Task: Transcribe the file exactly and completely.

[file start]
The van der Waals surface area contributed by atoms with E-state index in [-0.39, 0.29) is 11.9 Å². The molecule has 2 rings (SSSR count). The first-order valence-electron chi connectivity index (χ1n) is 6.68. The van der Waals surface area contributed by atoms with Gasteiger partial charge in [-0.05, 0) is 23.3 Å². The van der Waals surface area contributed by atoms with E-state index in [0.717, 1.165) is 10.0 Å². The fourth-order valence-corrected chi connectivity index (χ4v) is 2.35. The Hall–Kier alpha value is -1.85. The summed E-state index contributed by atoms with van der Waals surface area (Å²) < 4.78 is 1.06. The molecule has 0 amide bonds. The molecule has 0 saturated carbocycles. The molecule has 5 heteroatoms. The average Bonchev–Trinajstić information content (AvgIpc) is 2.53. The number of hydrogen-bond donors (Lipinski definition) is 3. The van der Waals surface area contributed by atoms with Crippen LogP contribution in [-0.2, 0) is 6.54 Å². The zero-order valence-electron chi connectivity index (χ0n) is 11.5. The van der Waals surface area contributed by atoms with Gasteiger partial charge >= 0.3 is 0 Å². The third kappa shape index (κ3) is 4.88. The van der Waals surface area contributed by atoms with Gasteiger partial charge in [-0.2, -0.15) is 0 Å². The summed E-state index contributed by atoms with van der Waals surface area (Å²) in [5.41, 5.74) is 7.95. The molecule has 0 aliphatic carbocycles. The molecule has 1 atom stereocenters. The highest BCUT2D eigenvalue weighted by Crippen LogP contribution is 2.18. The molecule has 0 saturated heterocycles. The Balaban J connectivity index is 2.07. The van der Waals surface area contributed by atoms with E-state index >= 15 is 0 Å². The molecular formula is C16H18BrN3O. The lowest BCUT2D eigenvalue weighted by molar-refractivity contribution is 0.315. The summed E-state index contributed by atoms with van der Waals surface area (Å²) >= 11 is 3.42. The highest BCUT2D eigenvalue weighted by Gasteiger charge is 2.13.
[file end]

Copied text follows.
The van der Waals surface area contributed by atoms with E-state index in [-0.39, 0.29) is 11.9 Å². The molecule has 2 rings (SSSR count). The first-order valence-electron chi connectivity index (χ1n) is 6.68. The van der Waals surface area contributed by atoms with Gasteiger partial charge in [-0.05, 0) is 23.3 Å². The van der Waals surface area contributed by atoms with E-state index in [0.717, 1.165) is 10.0 Å². The fourth-order valence-corrected chi connectivity index (χ4v) is 2.35. The Hall–Kier alpha value is -1.85. The summed E-state index contributed by atoms with van der Waals surface area (Å²) < 4.78 is 1.06. The molecule has 0 amide bonds. The molecule has 0 saturated carbocycles. The molecule has 5 heteroatoms. The average Bonchev–Trinajstić information content (AvgIpc) is 2.53. The number of hydrogen-bond donors (Lipinski definition) is 3. The van der Waals surface area contributed by atoms with Crippen LogP contribution in [-0.2, 0) is 6.54 Å². The zero-order valence-electron chi connectivity index (χ0n) is 11.5. The van der Waals surface area contributed by atoms with Gasteiger partial charge >= 0.3 is 0 Å². The third kappa shape index (κ3) is 4.88. The van der Waals surface area contributed by atoms with Gasteiger partial charge in [-0.2, -0.15) is 0 Å². The summed E-state index contributed by atoms with van der Waals surface area (Å²) in [5.41, 5.74) is 7.95. The molecule has 0 aliphatic carbocycles. The molecule has 1 atom stereocenters. The highest BCUT2D eigenvalue weighted by Crippen LogP contribution is 2.18. The molecule has 0 saturated heterocycles. The Balaban J connectivity index is 2.07. The van der Waals surface area contributed by atoms with E-state index >= 15 is 0 Å². The molecular formula is C16H18BrN3O. The lowest BCUT2D eigenvalue weighted by molar-refractivity contribution is 0.315. The summed E-state index contributed by atoms with van der Waals surface area (Å²) >= 11 is 3.42. The highest BCUT2D eigenvalue weighted by Gasteiger charge is 2.13.